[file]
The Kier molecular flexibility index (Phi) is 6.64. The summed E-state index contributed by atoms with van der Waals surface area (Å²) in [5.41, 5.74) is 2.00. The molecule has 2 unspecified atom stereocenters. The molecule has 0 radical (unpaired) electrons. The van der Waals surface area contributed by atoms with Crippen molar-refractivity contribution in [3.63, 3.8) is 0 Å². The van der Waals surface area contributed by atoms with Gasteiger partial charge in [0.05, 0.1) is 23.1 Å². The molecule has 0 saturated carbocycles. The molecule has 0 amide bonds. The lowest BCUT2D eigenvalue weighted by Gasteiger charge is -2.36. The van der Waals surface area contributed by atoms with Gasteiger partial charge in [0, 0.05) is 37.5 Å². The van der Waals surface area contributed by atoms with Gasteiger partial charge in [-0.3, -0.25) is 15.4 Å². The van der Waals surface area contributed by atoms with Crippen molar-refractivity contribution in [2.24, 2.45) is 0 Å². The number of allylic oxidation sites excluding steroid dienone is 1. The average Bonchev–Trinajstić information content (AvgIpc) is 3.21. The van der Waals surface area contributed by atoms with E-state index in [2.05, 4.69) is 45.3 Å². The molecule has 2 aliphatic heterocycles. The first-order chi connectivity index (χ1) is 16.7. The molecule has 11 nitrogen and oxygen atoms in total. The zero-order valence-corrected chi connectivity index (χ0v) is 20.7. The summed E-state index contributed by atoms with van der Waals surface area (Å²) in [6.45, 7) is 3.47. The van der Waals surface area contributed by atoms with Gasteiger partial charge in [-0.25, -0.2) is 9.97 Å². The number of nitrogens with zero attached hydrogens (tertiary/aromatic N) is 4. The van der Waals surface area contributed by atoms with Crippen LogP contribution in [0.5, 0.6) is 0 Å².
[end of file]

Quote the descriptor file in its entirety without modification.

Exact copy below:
The Kier molecular flexibility index (Phi) is 6.64. The summed E-state index contributed by atoms with van der Waals surface area (Å²) in [5.41, 5.74) is 2.00. The molecule has 2 unspecified atom stereocenters. The molecule has 0 radical (unpaired) electrons. The van der Waals surface area contributed by atoms with Crippen molar-refractivity contribution in [3.63, 3.8) is 0 Å². The van der Waals surface area contributed by atoms with Gasteiger partial charge in [0.05, 0.1) is 23.1 Å². The molecule has 0 saturated carbocycles. The molecule has 0 amide bonds. The lowest BCUT2D eigenvalue weighted by Gasteiger charge is -2.36. The van der Waals surface area contributed by atoms with Gasteiger partial charge in [0, 0.05) is 37.5 Å². The van der Waals surface area contributed by atoms with Gasteiger partial charge in [-0.3, -0.25) is 15.4 Å². The van der Waals surface area contributed by atoms with Crippen molar-refractivity contribution in [2.24, 2.45) is 0 Å². The number of allylic oxidation sites excluding steroid dienone is 1. The average Bonchev–Trinajstić information content (AvgIpc) is 3.21. The van der Waals surface area contributed by atoms with E-state index in [2.05, 4.69) is 45.3 Å². The molecule has 2 aliphatic heterocycles. The first-order chi connectivity index (χ1) is 16.7. The molecule has 11 nitrogen and oxygen atoms in total. The zero-order valence-corrected chi connectivity index (χ0v) is 20.7. The summed E-state index contributed by atoms with van der Waals surface area (Å²) in [6.45, 7) is 3.47. The van der Waals surface area contributed by atoms with Gasteiger partial charge in [-0.25, -0.2) is 9.97 Å². The number of nitrogens with zero attached hydrogens (tertiary/aromatic N) is 4. The van der Waals surface area contributed by atoms with Crippen LogP contribution in [0.5, 0.6) is 0 Å².